Killed 300 children in a year… Warning of drugs with toxic chemicals

Sounding the alarm, the World Health Organization, Monday, called on health authorities to take immediate and concerted action to protect children from toxic cough medicines that caused hundreds of deaths in three countries last year.

In a statement, the organization announced that more than 300 children, most of them under the age of five, died in the Gambia, Indonesia and Uzbekistan in 2022 due to kidney problems resulting from the use of drugs containing toxic substances.

Toxic chemicals

And she indicated that the cough medicine available without a prescription contains high levels of diethylene glycol and ethylene glycol, which are substances that the organization considered toxic chemicals that could be fatal, even if taken in small quantities, and should never be used in treatments, according to the statement.

In addition to the aforementioned countries, it also revealed that these drugs may also be on sale in the Philippines, Timor-Leste, Senegal and Cambodia, calling on the 194 Member States to take measures to prevent further deaths.

She added that since these are not isolated incidents, she calls on the various key stakeholders involved in the medical supply chain to take immediate and coordinated action.

Other warnings

It is noteworthy that the Health Organization had previously sent warnings in October and earlier this month, to demand the withdrawal of cough syrup manufactured by the Indian company Maiden Pharmaceuticals and Marion Biotech, which were linked to deaths in the Gambia and Uzbekistan, respectively.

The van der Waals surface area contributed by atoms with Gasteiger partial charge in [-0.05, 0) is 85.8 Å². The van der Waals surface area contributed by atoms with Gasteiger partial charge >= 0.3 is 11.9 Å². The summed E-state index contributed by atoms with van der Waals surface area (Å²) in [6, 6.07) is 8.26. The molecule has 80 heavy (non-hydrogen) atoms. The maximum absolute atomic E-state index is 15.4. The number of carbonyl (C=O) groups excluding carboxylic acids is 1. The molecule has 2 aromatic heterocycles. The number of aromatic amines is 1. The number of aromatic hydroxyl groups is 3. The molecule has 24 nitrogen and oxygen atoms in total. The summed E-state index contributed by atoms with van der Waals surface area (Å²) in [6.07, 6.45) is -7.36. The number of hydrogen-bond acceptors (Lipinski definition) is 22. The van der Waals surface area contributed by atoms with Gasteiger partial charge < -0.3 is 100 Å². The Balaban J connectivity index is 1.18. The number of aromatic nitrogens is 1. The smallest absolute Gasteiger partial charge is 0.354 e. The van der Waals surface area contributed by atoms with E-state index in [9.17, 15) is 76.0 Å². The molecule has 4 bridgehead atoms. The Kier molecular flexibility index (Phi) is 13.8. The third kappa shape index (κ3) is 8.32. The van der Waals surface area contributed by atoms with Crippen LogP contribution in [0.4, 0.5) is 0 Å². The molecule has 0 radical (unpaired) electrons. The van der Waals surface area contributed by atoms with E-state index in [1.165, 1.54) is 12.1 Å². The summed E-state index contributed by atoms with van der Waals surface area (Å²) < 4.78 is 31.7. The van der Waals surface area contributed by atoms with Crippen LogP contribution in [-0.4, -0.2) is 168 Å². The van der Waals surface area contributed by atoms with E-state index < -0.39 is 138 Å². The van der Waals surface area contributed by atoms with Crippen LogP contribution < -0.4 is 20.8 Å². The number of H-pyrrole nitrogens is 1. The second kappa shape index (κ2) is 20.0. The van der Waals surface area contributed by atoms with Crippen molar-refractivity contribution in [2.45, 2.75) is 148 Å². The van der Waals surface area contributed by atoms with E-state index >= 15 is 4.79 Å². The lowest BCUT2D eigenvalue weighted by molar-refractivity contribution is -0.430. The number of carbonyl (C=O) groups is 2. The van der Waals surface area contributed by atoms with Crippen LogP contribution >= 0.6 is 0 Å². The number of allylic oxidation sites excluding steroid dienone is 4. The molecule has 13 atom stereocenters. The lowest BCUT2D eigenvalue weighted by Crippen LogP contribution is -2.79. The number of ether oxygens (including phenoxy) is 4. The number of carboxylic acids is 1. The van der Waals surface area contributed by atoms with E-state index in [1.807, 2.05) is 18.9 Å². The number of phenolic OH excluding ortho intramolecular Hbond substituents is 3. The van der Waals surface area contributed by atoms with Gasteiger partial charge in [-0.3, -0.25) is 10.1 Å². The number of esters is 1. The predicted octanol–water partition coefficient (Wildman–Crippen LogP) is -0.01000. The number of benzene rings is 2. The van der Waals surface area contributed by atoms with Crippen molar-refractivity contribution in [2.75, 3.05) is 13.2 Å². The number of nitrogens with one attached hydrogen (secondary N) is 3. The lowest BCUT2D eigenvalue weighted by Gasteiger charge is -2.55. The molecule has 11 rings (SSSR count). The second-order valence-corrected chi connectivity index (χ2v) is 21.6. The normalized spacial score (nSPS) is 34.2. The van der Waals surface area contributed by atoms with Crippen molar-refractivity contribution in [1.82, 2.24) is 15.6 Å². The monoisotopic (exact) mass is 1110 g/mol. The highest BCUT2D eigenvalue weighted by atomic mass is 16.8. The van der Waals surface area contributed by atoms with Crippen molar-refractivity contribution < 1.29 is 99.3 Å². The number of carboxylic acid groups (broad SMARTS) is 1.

(iStock)

(iStock)

It also issued another warning last year about cough medicines made by four Indonesian companies, PT Yarindo Pharmatama, PT Universal Pharmaceuticals, PT Konymix and PTIFI Pharma, which are sold locally.

On the other hand, the companies concerned denied that their products were contaminated or refused to comment during the investigations, according to Reuters.

The World Health Organization reiterated its call for the recall of the said products, and more broadly called on countries to ensure that medicines for sale are approved and authorized by the competent authorities.

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